Spinach & Beetroot Bagels

I bought some bagel moulds recently. I know. I'd never heard of them before either. They look like silicon witches hats on which you spear your final risen dough to create a ring shape, let it rise, boil and finally bake, all on the mould. This is all besides the point though, which is that the bagel moulds came with an equally bizarre booklet full of questionable translations and unfortunate recipe suggestions.

However, something in the booklet caught my eye. A luminous green bagel pictured as a variation on their standard bagel recipe. I tried it out: the bagels had barely a shade of green, tasted like plain white bread and were basically a complete failure. They definitely used food colouring for that picture. The idea stuck with me, though.

I set out to make some green bagels by adapting a recipe I knew to be reliable: Peter Reinhart's (a highly respected US baking educator) recipe. His were the first wonderfully chewy, malty water-bagels that I had tasted. Up until then all I had tried were the soft and squishy supermarket bagels, which do have their place, but are nothing remarkable on their own.

You can buy excellent bagels in Brick Lane, London - thanks to the Jewish community who settled there in the 19th century - and parts of New York. You may have heard you get the best bagels in New York because of the water pH there. That turns out to be nonsense and experiments have shown it is down to what you'd expect: the ingredients, recipe and method.

From my reading and results, there's one key factor and two important but not essential ones in producing a good bagel. The crucial one is time. You cannot produce a really good, flavourful bagel without an overnight rise. Bagels made in a day taste bland. An overnight rise allows the naturally occurring enzymes to break down the carbohydrates into accessible molecules of flavour.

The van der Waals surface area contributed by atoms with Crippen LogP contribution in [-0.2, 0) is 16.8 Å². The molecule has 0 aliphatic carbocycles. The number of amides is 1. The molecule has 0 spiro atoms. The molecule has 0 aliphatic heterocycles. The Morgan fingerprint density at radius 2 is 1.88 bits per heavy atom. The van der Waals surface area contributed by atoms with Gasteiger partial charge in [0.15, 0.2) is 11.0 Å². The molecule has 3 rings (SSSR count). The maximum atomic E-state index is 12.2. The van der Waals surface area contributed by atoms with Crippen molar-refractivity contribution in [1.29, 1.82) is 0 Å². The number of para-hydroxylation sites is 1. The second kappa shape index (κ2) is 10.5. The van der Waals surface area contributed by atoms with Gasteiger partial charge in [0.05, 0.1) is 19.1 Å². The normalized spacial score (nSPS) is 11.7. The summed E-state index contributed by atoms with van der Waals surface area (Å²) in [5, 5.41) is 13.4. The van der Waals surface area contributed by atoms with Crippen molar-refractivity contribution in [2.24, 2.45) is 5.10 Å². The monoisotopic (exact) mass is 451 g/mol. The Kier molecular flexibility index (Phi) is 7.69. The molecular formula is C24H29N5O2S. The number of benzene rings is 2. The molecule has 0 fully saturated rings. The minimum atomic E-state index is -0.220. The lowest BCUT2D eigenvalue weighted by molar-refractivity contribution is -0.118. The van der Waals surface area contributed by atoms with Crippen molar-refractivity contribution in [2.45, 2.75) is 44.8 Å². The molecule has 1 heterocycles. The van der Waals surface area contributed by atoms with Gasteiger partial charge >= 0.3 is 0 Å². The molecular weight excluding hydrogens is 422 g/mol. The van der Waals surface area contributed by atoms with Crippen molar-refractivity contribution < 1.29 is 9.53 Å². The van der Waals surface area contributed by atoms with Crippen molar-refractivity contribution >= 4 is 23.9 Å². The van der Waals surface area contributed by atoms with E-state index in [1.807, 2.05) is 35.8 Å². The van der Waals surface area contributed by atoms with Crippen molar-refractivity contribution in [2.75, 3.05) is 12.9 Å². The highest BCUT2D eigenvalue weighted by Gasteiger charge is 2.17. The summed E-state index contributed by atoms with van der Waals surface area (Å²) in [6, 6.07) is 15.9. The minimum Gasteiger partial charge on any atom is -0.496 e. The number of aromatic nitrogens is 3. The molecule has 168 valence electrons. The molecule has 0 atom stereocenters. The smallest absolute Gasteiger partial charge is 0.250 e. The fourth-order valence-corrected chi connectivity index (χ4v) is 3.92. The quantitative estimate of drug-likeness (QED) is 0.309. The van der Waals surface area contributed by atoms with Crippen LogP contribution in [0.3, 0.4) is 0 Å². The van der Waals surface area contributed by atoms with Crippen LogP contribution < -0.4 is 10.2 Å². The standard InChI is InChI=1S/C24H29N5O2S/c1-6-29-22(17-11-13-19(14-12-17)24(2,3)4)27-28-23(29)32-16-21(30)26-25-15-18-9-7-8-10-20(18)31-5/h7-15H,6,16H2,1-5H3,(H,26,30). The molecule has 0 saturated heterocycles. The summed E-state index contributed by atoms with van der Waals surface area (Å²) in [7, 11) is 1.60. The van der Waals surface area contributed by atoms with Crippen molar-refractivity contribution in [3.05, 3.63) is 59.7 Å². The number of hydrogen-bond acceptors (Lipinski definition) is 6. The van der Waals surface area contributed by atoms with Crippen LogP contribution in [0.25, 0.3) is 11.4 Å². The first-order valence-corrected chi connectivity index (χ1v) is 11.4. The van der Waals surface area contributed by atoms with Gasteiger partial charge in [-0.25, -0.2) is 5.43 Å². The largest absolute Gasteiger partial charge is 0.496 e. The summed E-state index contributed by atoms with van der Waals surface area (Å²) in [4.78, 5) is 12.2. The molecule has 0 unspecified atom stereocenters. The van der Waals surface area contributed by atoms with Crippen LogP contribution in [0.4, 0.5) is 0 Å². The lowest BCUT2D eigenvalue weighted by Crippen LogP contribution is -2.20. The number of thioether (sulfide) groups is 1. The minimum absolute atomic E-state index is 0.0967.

Two ingredients make up the other important factors: the flour and the malt. Choosing a flour with a high protein (gluten) content will give you that extra chewy texture. You'll come across this labelled as' high-gluten' or 'very strong' bread flour in shops – the main thing to look out for is the protein content being around 14-16%. Adding malt powder or syrup will make a bagel with a distinctive, subtly sweet, caramelly flavour. This recipe combines all these things with the vibrant colours of spinach and beetroot. Don't worry about the flavour being changed or ruined by these additions. The spinach doesn't add too much – just an earthy, slightly bitter note, and the beetroot compliments – rather than displaces – the bagel flavour with a lovely jamminess.

Spinach & Beetroot Bagels

Makes 6
Hands-on time:
40 mins
Hands-off time:
4 hrs + overnight


(Make sure to see the optional substitutions table below, too)

I advise you weigh out the ingredients out rather than use volume measurements

  for the spinach bagels
300g/11ozfresh spinach
80ml/⅓ cupwater
  for the beetroot bagels
1 mediumbeetroot, peeled and diced
80ml/⅓ cupwater
  for the pre-ferment:
205g/scant 1½ cupshigh-gluten (aka very strong) bread flour (i.e. between 14-16% protein e.g. this one)
1.5g/½ tspinstant yeast
  for the dough: